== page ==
MANILA — A small gathering of around 20 activists, human rights defenders, families and friends outside the office of the National Intelligence Coordinating Agency (NICA) in Quezon City Thursday repeated a familiar call: “Surface Bazoo and Dexter.”
Gene Roz Jamil “Bazoo” De Jesus (Bazoo) and Dexter Capuyan (Dexter) are activists who were last seen in Taytay, Rizal on April 28 this year.
Bazoo, 27, recently started working with the Philippine Task Force on Indigenous Peoples’ Rights (TFIP) as an information officer while Dexter, 56, was accused of being a leader or a member of the New People’s Army (NPA).
Their families have tried searching for them in various Philippine National Police (PNP) and Armed Forces of the Philippines (AFP) offices in Southern Tagalog, Cordillera and Central Luzon but could not find any trace of them.
The only information they gathered is from tricycle drivers in a subdivision in Taytay, Rizal who supposedly saw armed men arresting 2 people who fit Bazoo’s and Dexter’s descriptions on April 28.
The armed men allegedly identified themselves as members of the PNP Criminal Investigation and Detection Group (PNP-CIDG).
The PNP has denied any involvement.
Armed with this information, the families filed writs of habeas corpus petitions before the Court of Appeals in July to compel state forces to present their kin, to no avail.
In a 26-page ruling dated September 13, 2023, the CA 12th Division junked both petitions, noting the lack of evidence to establish the claim that it was Bazoo and Dexter who were allegedly abducted on April 28.
“First, there is no evidence that would establish the identities of the two (2) individuals allegedly abducted on the night of April 28, 2023 at the Golden City Subdivision in Taytay, Rizal. Neither is there evidence that points to the fact that the persons who were allegedly abducted are Bazoo and Dexter,” the ruling penned by CA Associate Justice Florencio Mamauag, Jr. said.
“The information gathered by the petitioners on the alleged abduction were only relayed to them by random individuals whom they interviewed and who also have no personal knowledge of the incident. Simply put, petitioners have not presented any evidence that the persons allegedly abducted are Bazoo and Dexter,” it added.
CA Associate Justices Victoria Isabel Paredes and Mary Charlene Hernandez-Azura concurred in the ruling.
The appellate court also noted that the allegations in the petitions were not about illegal detention or deprivation of liberty of Bazoo and Dexter but about their alleged abduction and disappearance, which are features of enforced disappearance and “falls within the ambit of the writ of amparo.”
A petition for a writ of amparo is a remedy available to those whose rights to life, liberty and security are violated or threatened with violation by an unlawful act or omission of a public official or employee, or of a private individual or entity.
The dismissal was not what Dexter’s daughter, Ley, had hoped for.
“Medyo nakakadismaya lang, nakakabahala kasi…we didn’t receive full cooperation of the AFP and PNP, which we suspect of being the abductors of my father and Bazoo. So medyo frustrating, nakakalungkot, nakakagalit,” she told ABS-CBN News, speaking for the first time since his father’s disappearance.
(It’s disappointing and concerning. We didn’t receive full cooperation of the AFP and PNP, which we suspect of being the abductors of my father and Bazoo. It’s a bit frustrating, sad and infuriating.)
Bazoo’s sister, Idda, said they are studying the possibility of filing a petition for a writ of amparo instead, even as they continue to hope to see him again, alive.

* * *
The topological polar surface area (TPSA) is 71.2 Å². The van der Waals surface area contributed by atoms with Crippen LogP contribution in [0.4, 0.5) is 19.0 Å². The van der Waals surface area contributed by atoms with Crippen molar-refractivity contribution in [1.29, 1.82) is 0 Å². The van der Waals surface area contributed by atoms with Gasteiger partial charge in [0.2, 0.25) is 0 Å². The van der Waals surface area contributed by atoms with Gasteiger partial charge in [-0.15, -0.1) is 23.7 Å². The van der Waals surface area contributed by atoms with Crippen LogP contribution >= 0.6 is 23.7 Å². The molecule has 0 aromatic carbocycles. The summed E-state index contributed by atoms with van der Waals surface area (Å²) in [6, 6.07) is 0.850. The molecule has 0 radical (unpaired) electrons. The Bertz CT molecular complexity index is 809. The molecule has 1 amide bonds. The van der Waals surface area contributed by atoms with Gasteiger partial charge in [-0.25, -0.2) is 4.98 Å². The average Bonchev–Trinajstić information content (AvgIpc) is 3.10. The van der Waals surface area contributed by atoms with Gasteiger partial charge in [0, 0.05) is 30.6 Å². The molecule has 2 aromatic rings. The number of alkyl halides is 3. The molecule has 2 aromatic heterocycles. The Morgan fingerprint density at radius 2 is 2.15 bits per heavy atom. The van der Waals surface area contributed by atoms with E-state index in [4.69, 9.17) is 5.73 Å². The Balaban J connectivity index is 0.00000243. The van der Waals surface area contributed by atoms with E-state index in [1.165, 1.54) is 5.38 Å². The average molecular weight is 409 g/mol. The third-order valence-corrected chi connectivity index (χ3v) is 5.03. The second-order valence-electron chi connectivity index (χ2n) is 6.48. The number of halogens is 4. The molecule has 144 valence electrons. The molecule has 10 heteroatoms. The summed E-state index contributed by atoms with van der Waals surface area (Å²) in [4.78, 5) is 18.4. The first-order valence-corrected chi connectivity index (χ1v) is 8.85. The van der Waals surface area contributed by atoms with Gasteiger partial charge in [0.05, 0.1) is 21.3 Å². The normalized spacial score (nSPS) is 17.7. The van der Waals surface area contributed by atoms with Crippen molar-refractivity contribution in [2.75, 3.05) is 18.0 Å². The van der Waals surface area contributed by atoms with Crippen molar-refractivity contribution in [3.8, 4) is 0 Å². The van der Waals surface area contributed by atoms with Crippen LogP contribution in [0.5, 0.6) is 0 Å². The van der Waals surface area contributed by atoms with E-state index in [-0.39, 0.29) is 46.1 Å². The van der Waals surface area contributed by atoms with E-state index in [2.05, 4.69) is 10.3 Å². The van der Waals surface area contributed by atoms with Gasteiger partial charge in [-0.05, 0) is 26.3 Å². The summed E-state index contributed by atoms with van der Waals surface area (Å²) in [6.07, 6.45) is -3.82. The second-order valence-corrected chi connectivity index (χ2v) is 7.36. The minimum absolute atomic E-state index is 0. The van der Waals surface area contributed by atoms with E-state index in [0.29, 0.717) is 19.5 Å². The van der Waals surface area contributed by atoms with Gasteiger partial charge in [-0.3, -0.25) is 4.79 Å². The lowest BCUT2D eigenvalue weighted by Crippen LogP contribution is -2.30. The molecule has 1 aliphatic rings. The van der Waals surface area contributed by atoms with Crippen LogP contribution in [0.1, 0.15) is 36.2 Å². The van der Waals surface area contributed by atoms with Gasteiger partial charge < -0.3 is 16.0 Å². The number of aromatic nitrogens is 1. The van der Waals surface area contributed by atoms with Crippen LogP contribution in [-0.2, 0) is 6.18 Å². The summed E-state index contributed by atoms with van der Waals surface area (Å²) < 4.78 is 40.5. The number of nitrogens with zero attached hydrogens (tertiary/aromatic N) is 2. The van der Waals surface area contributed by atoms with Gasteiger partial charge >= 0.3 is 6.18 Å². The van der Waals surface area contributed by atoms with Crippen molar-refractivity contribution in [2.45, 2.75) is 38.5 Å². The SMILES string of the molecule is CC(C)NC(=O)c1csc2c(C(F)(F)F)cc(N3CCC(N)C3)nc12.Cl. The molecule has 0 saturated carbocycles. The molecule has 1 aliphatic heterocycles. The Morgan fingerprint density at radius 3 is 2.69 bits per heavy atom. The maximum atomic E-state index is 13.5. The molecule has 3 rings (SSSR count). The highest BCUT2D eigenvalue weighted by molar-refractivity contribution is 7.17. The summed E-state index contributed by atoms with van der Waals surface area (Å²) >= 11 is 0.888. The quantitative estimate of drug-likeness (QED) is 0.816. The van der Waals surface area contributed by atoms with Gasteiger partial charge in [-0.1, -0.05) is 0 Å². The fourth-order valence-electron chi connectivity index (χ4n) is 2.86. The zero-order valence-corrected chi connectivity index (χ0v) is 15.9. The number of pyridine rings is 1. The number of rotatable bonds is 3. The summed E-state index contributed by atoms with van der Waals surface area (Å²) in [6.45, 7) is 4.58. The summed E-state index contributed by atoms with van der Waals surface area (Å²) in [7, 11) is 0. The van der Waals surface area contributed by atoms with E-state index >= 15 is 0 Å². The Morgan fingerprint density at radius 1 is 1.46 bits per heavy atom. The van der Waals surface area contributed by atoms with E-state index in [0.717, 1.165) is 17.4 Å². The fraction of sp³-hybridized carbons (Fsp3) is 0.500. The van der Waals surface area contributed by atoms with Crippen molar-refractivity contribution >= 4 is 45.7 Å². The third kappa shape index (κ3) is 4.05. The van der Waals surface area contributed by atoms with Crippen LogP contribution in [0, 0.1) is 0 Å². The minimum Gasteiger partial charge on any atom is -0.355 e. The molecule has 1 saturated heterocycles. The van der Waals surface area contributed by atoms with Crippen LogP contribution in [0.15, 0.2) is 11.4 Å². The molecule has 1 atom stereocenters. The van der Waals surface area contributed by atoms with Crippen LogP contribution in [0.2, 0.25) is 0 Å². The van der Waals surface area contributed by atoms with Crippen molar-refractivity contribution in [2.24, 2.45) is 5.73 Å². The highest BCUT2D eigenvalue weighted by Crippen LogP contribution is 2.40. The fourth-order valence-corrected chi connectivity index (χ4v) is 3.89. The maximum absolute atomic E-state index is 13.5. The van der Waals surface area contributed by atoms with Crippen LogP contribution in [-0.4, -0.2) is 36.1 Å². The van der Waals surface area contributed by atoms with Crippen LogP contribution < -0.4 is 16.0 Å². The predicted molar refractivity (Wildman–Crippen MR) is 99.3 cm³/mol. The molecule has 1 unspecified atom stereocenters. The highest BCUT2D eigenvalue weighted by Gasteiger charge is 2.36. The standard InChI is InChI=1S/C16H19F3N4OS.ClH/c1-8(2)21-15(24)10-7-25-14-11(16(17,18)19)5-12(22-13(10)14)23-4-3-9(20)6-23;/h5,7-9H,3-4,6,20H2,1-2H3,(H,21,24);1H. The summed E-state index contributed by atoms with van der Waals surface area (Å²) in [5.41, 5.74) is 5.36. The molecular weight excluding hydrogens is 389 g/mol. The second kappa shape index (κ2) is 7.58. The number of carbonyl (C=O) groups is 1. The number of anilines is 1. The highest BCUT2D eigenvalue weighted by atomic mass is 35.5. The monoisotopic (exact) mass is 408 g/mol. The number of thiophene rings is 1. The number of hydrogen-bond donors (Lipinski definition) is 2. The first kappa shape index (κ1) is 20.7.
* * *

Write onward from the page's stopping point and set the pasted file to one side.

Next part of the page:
“Mahirap bumalik doon sa dati na pamumuhay namin. Andaming kailangang i-adjust, andaming kailangang magbago kaya’t buo pa rin ang ano namin na umasa pero yung pag-asa na ‘to, kailangang may pagkilos pa rin,” she said.
(It’s hard to go back to our old life. So many things to adjust and so many things need to change but we are still full of hope and we need to act on it.)
Both said they believe state forces were behind Bazoo’s and Dexter’s disappearance, especially with a recent incident where 2 environmental activists were initially presented by the anti-insurgency task force as rebel surrenderers only for them to declare that they were, in fact, abducted.
Jonila Castro and Jhed Tamano, who were conducting research on the Manila Bay reclamation, said military personnel forced them to board a van in Bataan and were coerced to sign an affidavit indicating that they voluntarily left the rebel movement.
“It’s possible, given the conditions. I worry that they are being subjected to the same treatment…With the recent press conference of Jhed and Jonila, I believe that all cases of abduction need to be investigated,” Ley said of his father and Bazoo.
Idda noted similarities and differences between her brother’s case and those of Jhed and Jonila’s but she called on the PNP and AFP to cooperate with their search for their missing kin.
“Harapin nila kami. Yung talagang sincere, genuine cooperation sa amin dahil nagtatanong lang din naman po kami. Yun bang wag na nilang itago kung ano man nalalaman nila…I-exhaust na rin nila kung anong means meron sila para matulungan kami,” she said.
(They should face us. Show us sincere, genuine cooperation because we’re just asking. They should not hide anything from us and instead exhaust all means to help us.)
Ley’s call is more pointed.
“Stop the attacks against these human rights defenders, these activists. They shouldn’t be silenced. There’s nothing wrong with advocating for the rights of others,” she said.
And for her father whom she hasn’t been in contact with for a while, a promise that she will continue searching for him.
“We’re still looking for you,” she said in between tears. “We’re still hoping to see you. We won’t stop advocating for you.”